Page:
NEW DELHI: Over the years, Pakistan’s once flourishing film industry has been terrorised into submission. Since 2009, when a spate of Taliban-led attacks on cinemas and movie halls led to a decline in the number of films produced, the industry has struggled to revive itself. 2010 was in fact the lowest point of the industry during which only seven movies were produced, six of which were major “flops.”

However, in the last few years, a small number of films that have been well received have prodded the question: Is Pakistan’s film industry set for revival?

2015 saw some big films, including Manto’ a biographical drama film based on the life of Pakistani short-story writer Sadat Hassan Manto, starring and directed by Sarmad Sultan Khoosat in the title role, and billed as Pakistan’s first biopic.

Other films include Dekh Magar Pyaar Say, Moor and Shah -- all released on Pakistan’s Independence Day, and Bin Roye and Wrong No. released on Eid.

The year’s biggest success, however, was Jawani Phir Nahi Ani an adventure comedy film directed by Nadeem Baig and co-produced by Humayun Saeed. Jawani Phir Nahi Ani became the biggest opening of all time in Pakistan as it was released on 80 screens, going on to be a huge success by Pakistan’s standards as it grossed over ? 470 million, eventually becoming the highest-grossing Pakistani film worldwide, adjusted for inflation, beating out Choorian that had held the record for more than a decade.

Although behind Jawani Phir Nahi Ani in terms of box office returns, Pakistani films fared quite well overall in 2015, with Wrong. No taking in ?15.0 crore, Bin Roye grossing ?10.85 crore, and Karachi Se Lahore making ?10.0 crore. Under the ten crore mark were Jalaibee with Rs. 7.1 crore, 3 Bahadur at Rs 6.63 crore, Manto grossing Rs. 5.03 crore, Dekh Magar Pyaar Say at Rs. 2.24 crore, and Moor making Rs. 1.85 crore.

2015 also saw the release of Bahadur -- the first Urdu 3D computer animated film. You can watch Bahadur here:

The “revival” of Pakistan’s film industry has been set in motion by the preceding years. In 2013, Zinda Bhaag was chosen as the country’s first entry in 50 years in the foreign film category at the Oscars’, reflecting the growing confidence of an industry that has only produced only a few films in the last few years.

The stage for revival was set in 2012 when Sharmeen Obaid Chenoy’s Saving Face, about victims of acid attacks in Pakistan, won Pakistan its first Academy Award in the short documentary category. Talk of “revival” and “resurgence” is a throwback to the flourishing film industry of the 1960s and 70s, with films like Bombay-wallah, Shaheed, Armaan, Umrao Jaan Ada and Aina being oft-mentioned. The decline of the industry was set in the 1980s, as General Zia ul-Haq’s regime’s censorship of films saw a decrease in the number of movies being produced in “Lollywood,” the informal name for Pakistan’s Lahore based film industry.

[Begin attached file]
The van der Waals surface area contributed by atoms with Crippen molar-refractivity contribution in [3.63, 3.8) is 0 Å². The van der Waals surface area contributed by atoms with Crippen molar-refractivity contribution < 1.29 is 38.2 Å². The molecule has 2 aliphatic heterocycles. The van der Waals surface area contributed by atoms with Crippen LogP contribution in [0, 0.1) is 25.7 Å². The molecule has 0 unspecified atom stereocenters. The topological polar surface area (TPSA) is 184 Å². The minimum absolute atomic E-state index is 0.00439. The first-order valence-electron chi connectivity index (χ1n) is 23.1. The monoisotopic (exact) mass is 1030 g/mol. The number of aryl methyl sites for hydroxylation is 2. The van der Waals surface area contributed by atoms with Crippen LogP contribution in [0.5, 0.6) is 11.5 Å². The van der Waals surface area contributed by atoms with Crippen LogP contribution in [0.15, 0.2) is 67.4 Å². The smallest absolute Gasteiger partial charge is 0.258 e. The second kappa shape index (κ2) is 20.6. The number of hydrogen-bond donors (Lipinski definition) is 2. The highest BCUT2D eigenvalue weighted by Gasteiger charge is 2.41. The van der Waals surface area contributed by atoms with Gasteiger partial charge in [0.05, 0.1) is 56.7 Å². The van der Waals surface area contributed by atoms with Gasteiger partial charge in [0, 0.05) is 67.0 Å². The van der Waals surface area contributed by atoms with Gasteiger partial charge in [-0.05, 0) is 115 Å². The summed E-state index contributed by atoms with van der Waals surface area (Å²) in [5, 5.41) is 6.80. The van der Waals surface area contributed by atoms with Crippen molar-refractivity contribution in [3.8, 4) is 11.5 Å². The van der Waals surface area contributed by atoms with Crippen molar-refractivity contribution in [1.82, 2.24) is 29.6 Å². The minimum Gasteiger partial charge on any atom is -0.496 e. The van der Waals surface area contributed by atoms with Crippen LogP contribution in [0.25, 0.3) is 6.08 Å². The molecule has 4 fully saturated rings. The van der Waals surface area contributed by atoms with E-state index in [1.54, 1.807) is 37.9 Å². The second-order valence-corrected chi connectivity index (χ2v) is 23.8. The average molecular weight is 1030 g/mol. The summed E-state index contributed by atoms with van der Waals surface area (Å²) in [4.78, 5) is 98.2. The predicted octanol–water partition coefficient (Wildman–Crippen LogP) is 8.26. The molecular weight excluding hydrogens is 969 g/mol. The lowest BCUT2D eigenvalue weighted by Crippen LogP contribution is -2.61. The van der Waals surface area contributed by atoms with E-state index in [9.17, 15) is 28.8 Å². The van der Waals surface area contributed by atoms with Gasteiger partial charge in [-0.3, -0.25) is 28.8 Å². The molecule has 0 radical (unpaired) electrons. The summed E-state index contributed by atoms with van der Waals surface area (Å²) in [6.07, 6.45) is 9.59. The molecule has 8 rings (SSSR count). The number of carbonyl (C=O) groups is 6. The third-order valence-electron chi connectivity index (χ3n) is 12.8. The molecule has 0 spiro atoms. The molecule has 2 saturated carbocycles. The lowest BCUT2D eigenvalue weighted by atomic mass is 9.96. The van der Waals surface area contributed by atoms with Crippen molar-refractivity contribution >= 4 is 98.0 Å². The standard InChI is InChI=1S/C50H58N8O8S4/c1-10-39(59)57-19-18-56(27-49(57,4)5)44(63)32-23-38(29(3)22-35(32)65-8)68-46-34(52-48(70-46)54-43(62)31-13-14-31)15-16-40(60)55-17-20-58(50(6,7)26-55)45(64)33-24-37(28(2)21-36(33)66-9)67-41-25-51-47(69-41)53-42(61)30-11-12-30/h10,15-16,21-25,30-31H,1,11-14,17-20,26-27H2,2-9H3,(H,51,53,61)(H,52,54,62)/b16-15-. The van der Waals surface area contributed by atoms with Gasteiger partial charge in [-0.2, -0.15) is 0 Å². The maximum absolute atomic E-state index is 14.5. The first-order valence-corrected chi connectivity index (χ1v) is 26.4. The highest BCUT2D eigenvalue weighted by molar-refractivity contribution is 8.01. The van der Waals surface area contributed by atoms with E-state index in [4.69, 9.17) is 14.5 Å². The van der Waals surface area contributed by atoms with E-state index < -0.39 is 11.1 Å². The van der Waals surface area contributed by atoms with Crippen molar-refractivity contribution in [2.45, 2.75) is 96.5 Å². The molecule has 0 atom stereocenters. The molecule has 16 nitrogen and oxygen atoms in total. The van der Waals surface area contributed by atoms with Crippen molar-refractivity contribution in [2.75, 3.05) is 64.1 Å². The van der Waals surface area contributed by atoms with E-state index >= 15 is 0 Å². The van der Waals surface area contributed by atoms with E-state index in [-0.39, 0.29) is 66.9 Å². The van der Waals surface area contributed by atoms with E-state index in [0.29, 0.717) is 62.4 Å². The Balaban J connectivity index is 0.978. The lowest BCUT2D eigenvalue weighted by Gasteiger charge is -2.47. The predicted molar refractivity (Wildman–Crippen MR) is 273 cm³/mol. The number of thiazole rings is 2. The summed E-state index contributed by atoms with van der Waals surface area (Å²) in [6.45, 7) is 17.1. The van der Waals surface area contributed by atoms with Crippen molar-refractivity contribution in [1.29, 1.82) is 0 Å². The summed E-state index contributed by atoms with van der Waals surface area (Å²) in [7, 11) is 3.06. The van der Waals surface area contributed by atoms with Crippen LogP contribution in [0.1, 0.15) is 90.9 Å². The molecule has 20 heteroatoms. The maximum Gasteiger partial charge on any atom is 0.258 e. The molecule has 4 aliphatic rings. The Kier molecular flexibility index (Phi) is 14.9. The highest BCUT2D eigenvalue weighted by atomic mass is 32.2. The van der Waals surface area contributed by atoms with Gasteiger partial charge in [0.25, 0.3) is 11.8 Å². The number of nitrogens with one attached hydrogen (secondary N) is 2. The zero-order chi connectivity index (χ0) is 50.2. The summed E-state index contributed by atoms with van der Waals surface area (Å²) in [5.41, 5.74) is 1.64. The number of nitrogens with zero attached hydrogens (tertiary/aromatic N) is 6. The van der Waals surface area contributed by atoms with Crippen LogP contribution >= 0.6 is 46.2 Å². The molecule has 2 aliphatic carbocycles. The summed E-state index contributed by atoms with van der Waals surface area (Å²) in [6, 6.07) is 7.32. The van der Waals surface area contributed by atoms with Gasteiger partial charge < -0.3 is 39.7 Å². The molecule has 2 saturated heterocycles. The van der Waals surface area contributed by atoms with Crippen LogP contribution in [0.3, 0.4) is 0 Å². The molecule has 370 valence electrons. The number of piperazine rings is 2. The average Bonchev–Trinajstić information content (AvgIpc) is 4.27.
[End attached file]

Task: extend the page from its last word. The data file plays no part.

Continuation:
While many blame competition from the Indian film industry as one of the reasons for the decline, Indian films may have had an essential role to play in this recent “revival” and “resurgence.” As the ban on Indian films was relaxed in 2006, the newly available Bollywood productions drew such an overwhelming response from the Pakistani audience that cinema halls proliferated to meet the demand. This has created a film culture in Pakistan, leading to an audience that is not just more receptive to but is demanding an indigenous film indusry.

2013 was witness to the release of 20 Pakistani films and Zinda Bhaag is a befitting choice to represent Pakistani cinema at the international stage; it is a film that plays a tribute to Lahore and 1970s Lollywood. There is an Indian connection to the film, with post production being completed in India. Zinda Bhaag follows other indigenous successes, such as Waar which is the highest grossing Pakistani film till date, and deals with the controversial subject of militancy and terrorism.

Bol was another recent film that did well, becoming the first Pakistani film to do $1m in business at the box office. Like most of the other films being produced in Pakistan in the last two years, Bol deals with sensitive subject matter - that of a zealously religious father who murders his only son, a member of Pakistan’s transgender community.

Film is a powerful insight into the social-cultural fabric of its times. But whether the resurgence of Pakistan’s film industry complemented by the willingness of the audience to engage with controversial subjects such as militancy (in Waar), religious tolerance (Mein Hoon Shahid Afridi), social justice (Josh and Lamha), articulate the mood of a society that is ready to begin the journey toward transition, it may be too soon to say, especially given the fact that violent attacks on cinemas continue, such as the a brutal attack on a cinema in Peshawar in February last year that killed 14 people and injured dozens of others.

2015, however, is perhaps the most encouraging year yet for Pakistani cinema since 2002, and a very positive indication of things still to come…